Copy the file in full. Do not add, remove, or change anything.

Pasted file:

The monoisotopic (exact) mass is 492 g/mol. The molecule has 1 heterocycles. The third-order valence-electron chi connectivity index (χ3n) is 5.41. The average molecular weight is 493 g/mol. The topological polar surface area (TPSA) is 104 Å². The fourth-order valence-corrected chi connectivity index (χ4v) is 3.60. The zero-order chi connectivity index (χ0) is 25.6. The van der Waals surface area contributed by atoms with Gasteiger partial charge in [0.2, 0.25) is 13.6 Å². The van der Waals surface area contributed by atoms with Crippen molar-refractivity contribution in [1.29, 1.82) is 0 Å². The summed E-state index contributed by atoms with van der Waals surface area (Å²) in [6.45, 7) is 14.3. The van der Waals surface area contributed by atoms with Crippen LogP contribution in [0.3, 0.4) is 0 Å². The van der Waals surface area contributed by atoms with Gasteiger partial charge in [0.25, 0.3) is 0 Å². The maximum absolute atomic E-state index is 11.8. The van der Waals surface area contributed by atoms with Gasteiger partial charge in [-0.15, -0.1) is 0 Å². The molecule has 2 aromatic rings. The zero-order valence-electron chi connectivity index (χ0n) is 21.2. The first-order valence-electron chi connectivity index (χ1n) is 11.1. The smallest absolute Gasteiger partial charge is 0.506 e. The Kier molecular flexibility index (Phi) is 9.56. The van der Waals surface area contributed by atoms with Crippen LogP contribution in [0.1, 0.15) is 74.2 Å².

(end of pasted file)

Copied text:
The monoisotopic (exact) mass is 492 g/mol. The molecule has 1 heterocycles. The third-order valence-electron chi connectivity index (χ3n) is 5.41. The average molecular weight is 493 g/mol. The topological polar surface area (TPSA) is 104 Å². The fourth-order valence-corrected chi connectivity index (χ4v) is 3.60. The zero-order chi connectivity index (χ0) is 25.6. The van der Waals surface area contributed by atoms with Gasteiger partial charge in [0.2, 0.25) is 13.6 Å². The van der Waals surface area contributed by atoms with Crippen molar-refractivity contribution in [1.29, 1.82) is 0 Å². The summed E-state index contributed by atoms with van der Waals surface area (Å²) in [6.45, 7) is 14.3. The van der Waals surface area contributed by atoms with Crippen LogP contribution in [0.3, 0.4) is 0 Å². The van der Waals surface area contributed by atoms with Gasteiger partial charge in [0.25, 0.3) is 0 Å². The maximum absolute atomic E-state index is 11.8. The van der Waals surface area contributed by atoms with Gasteiger partial charge in [-0.15, -0.1) is 0 Å². The molecule has 2 aromatic rings. The zero-order valence-electron chi connectivity index (χ0n) is 21.2. The first-order valence-electron chi connectivity index (χ1n) is 11.1. The smallest absolute Gasteiger partial charge is 0.506 e. The Kier molecular flexibility index (Phi) is 9.56. The van der Waals surface area contributed by atoms with Crippen LogP contribution in [0.1, 0.15) is 74.2 Å².